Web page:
Communicating Your Needs

How to clearly, confidently, and unapologetically putting yourself first
Coach Doreen Steenland

Identifying and Communicating Your Needs

Last month we talked about working moms wearing busyness as a badge of honor.  The result is exhaustion, overwhelm, and resentment. We discussed making space for yourself to think and evaluate what you need.  Read the full article here: Self-Care is not “Selfish”

This month we will focus on your needs.

Needs, you have them, whether you realize it or not.  We have trained ourselves to stuff our needs and desires. The cost is the accumulation of stress in our bodies, causing illness, pain, & fatigue. We must adjust this if we are to live a fulfilled and joyful life.

What prevents us from meeting our needs?

The first thing that comes to mind is the word fear. Fear of being seen as weak, incompetent, or not having it all together, because “having it all together” is celebrated and rewarded by our society.  Fear of rejection is another thing that prevents us from asking for what we need, “what if we are told no?”

Another possible reason is when we think about the possibility of meeting our needs your brain automatically shifts to the negative (your brain loves to pay more attention to the negative). It asks “what do I want to eliminate? Or thinks, “there’s no time for me, everything else is more important!”

Let’s try some different thoughts!

What if we asked ourselves this instead? “What do I need that feels missing?”  “What do I need to add in my life that will refresh me and give me strength?

The cost of neglecting your needs is that you continue to suffer feeling alone, tired, and resentful. Can I say, you no longer need to live like that?

This may be all you need to expand your possibilities.

For those who may not be as in tune to your own needs. (You are a rock star at knowing everyone else’s needs!)  If you are having trouble figuring out what you really need, try expanding your thinking by looking at a list of needs.  There are many lists out there to choose from, but here’s one to get your brain primed to think outside the box.

Now that you have determined your needs, the next step is to consider how we will attain them.

What we’ve seen modeled for us is that to have your needs met, you need to get angry or induce guilt.  What if it didn’t have to be that way?

Here are three steps to communicating your needs and getting them met without getting angry:

  1. Once you discover what you need, use your voice, and ask for it gently, directly, and specifically. Now, most of us stumble here, but adding attitude and demands, this automatically shuts down the other person and puts them on defense. Instead try to come to the conversation with the idea that you are going to connect with the other person during this time.  If we want to affect change, we need to begin by connecting. Observe what you are experiencing in your body and mind.  Notice it without judgment, try not to control the thoughts or stuff them.  Intentionally put on empathy and think, how would I best receive a request? Again, notice what you feel internally as you approach the situation with empathy. Give yourself permission to have this conversation.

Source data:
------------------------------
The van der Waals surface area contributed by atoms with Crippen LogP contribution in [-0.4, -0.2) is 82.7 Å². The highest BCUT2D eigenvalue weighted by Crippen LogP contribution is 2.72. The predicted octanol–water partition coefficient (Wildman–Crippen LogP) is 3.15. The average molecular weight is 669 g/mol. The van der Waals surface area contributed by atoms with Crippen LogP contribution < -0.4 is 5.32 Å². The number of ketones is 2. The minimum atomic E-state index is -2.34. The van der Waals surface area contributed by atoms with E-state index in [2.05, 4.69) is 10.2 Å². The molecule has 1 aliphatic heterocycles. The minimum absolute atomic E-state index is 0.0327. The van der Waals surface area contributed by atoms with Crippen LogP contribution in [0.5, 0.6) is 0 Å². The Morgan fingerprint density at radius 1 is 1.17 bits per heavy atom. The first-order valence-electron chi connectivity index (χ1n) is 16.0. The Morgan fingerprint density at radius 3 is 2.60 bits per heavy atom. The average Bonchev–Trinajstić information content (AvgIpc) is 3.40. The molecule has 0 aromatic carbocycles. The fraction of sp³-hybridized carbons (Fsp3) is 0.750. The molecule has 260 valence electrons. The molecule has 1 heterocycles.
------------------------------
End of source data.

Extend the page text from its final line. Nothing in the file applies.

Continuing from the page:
2. Now that you’ve prepared your inner self, think about the facts. Before speaking, get very specific about expressing what the pattern has been, and what you would like to see going forward, once you are clear about the pattern, your feelings and what you need, you have the information necessary to have a calm and direct, mutually respectful conversation.
  3. In a good conversation, the parties are listening to understand, they are listening with respect. As you begin, try to reframe the conversation from a transaction to a conversation. I’d like to ask your help to solve a problem. I’ve noticed a pattern with myself and I’m feeling (your feeling), I was wondering if we can brainstorm solutions so that (your need) can happen. It’s more likely that you will create buy in when you can engage in a non-judgmental, non-accusatory conversation vs. a transactional conversation.  This takes practice, so begin with things that are not emotionally charged for you but do make the effort to get your needs met.


If they say no, you can ask if they have ideas about who might be able to help. Just a word of encouragement, do not let a “no” stop you from finding ways to get your own needs met.  Your wellness depends upon it. Reach out if I can help.

Next month, we will talk about self-compassion and why it’s important.

Doreen Steenland is an Inner Strength Neuro coach & trainer who empowers professional women who battle overwhelm, stress, and self-sabotaging thoughts, get anchored, be intentional and think clearly.  She helps women harness the superpower of our brains.  As founder of Living Full Life Coaching, she is a working mom of three amazing young adults who is happily married and lives in New Jersey. She enjoys golf, tennis, hiking, biking and walking in her spare time.

Share this article

Stay Connected